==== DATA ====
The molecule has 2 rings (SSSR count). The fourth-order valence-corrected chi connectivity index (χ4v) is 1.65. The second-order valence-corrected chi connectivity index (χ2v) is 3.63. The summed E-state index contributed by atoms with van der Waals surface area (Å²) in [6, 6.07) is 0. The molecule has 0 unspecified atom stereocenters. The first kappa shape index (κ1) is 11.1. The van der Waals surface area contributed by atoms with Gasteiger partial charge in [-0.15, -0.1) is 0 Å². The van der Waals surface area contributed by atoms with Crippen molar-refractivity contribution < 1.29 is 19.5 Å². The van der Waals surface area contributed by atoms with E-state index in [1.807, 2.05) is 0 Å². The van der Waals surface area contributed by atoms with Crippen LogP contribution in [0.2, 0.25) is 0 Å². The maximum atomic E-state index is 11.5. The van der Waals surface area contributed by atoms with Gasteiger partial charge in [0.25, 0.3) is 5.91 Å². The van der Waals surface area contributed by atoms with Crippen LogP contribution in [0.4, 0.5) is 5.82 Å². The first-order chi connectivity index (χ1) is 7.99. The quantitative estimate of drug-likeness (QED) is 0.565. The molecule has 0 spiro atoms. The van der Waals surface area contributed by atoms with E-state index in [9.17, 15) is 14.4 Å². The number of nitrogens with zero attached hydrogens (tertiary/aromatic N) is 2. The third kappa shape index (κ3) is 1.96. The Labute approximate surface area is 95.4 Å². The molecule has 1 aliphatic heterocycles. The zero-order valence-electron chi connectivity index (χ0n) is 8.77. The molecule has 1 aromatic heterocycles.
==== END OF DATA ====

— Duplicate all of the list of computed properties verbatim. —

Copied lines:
The molecule has 2 rings (SSSR count). The fourth-order valence-corrected chi connectivity index (χ4v) is 1.65. The second-order valence-corrected chi connectivity index (χ2v) is 3.63. The summed E-state index contributed by atoms with van der Waals surface area (Å²) in [6, 6.07) is 0. The molecule has 0 unspecified atom stereocenters. The first kappa shape index (κ1) is 11.1. The van der Waals surface area contributed by atoms with Gasteiger partial charge in [-0.15, -0.1) is 0 Å². The van der Waals surface area contributed by atoms with Crippen molar-refractivity contribution < 1.29 is 19.5 Å². The van der Waals surface area contributed by atoms with E-state index in [1.807, 2.05) is 0 Å². The van der Waals surface area contributed by atoms with Crippen LogP contribution in [0.2, 0.25) is 0 Å². The maximum atomic E-state index is 11.5. The van der Waals surface area contributed by atoms with Gasteiger partial charge in [0.25, 0.3) is 5.91 Å². The van der Waals surface area contributed by atoms with Crippen LogP contribution in [0.4, 0.5) is 5.82 Å². The first-order chi connectivity index (χ1) is 7.99. The quantitative estimate of drug-likeness (QED) is 0.565. The molecule has 0 spiro atoms. The van der Waals surface area contributed by atoms with E-state index in [9.17, 15) is 14.4 Å². The number of nitrogens with zero attached hydrogens (tertiary/aromatic N) is 2. The third kappa shape index (κ3) is 1.96. The Labute approximate surface area is 95.4 Å². The molecule has 1 aliphatic heterocycles. The zero-order valence-electron chi connectivity index (χ0n) is 8.77. The molecule has 1 aromatic heterocycles.